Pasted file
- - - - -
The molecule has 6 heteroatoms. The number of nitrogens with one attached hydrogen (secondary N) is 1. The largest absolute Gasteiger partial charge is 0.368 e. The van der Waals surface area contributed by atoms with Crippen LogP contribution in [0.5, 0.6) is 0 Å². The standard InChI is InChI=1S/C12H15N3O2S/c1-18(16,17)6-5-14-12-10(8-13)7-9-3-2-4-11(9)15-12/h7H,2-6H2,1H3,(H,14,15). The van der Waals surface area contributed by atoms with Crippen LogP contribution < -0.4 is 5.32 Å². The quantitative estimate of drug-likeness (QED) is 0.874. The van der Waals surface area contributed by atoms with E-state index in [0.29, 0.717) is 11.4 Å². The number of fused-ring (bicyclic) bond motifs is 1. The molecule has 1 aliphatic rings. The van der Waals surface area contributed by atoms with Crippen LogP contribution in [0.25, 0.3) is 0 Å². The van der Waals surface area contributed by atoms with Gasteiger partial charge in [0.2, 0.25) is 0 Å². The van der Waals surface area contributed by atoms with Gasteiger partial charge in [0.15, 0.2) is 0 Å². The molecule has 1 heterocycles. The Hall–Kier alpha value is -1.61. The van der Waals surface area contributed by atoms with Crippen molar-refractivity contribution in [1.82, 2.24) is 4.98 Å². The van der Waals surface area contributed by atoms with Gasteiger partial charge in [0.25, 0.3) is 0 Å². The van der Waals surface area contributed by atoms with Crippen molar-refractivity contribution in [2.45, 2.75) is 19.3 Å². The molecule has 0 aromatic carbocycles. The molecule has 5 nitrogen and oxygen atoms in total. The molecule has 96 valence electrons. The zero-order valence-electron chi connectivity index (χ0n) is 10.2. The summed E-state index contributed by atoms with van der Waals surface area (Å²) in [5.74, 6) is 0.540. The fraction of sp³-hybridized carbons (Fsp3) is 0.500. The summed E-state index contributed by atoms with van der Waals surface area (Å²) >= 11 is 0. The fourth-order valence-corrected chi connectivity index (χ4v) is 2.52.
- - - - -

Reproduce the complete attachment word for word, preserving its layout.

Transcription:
The molecule has 6 heteroatoms. The number of nitrogens with one attached hydrogen (secondary N) is 1. The largest absolute Gasteiger partial charge is 0.368 e. The van der Waals surface area contributed by atoms with Crippen LogP contribution in [0.5, 0.6) is 0 Å². The standard InChI is InChI=1S/C12H15N3O2S/c1-18(16,17)6-5-14-12-10(8-13)7-9-3-2-4-11(9)15-12/h7H,2-6H2,1H3,(H,14,15). The van der Waals surface area contributed by atoms with Crippen LogP contribution < -0.4 is 5.32 Å². The quantitative estimate of drug-likeness (QED) is 0.874. The van der Waals surface area contributed by atoms with E-state index in [0.29, 0.717) is 11.4 Å². The number of fused-ring (bicyclic) bond motifs is 1. The molecule has 1 aliphatic rings. The van der Waals surface area contributed by atoms with Crippen LogP contribution in [0.25, 0.3) is 0 Å². The van der Waals surface area contributed by atoms with Gasteiger partial charge in [0.2, 0.25) is 0 Å². The van der Waals surface area contributed by atoms with Gasteiger partial charge in [0.15, 0.2) is 0 Å². The molecule has 1 heterocycles. The Hall–Kier alpha value is -1.61. The van der Waals surface area contributed by atoms with Crippen molar-refractivity contribution in [1.82, 2.24) is 4.98 Å². The van der Waals surface area contributed by atoms with Gasteiger partial charge in [0.25, 0.3) is 0 Å². The van der Waals surface area contributed by atoms with Crippen molar-refractivity contribution in [2.45, 2.75) is 19.3 Å². The molecule has 0 aromatic carbocycles. The molecule has 5 nitrogen and oxygen atoms in total. The molecule has 96 valence electrons. The zero-order valence-electron chi connectivity index (χ0n) is 10.2. The summed E-state index contributed by atoms with van der Waals surface area (Å²) in [5.74, 6) is 0.540. The fraction of sp³-hybridized carbons (Fsp3) is 0.500. The summed E-state index contributed by atoms with van der Waals surface area (Å²) >= 11 is 0. The fourth-order valence-corrected chi connectivity index (χ4v) is 2.52.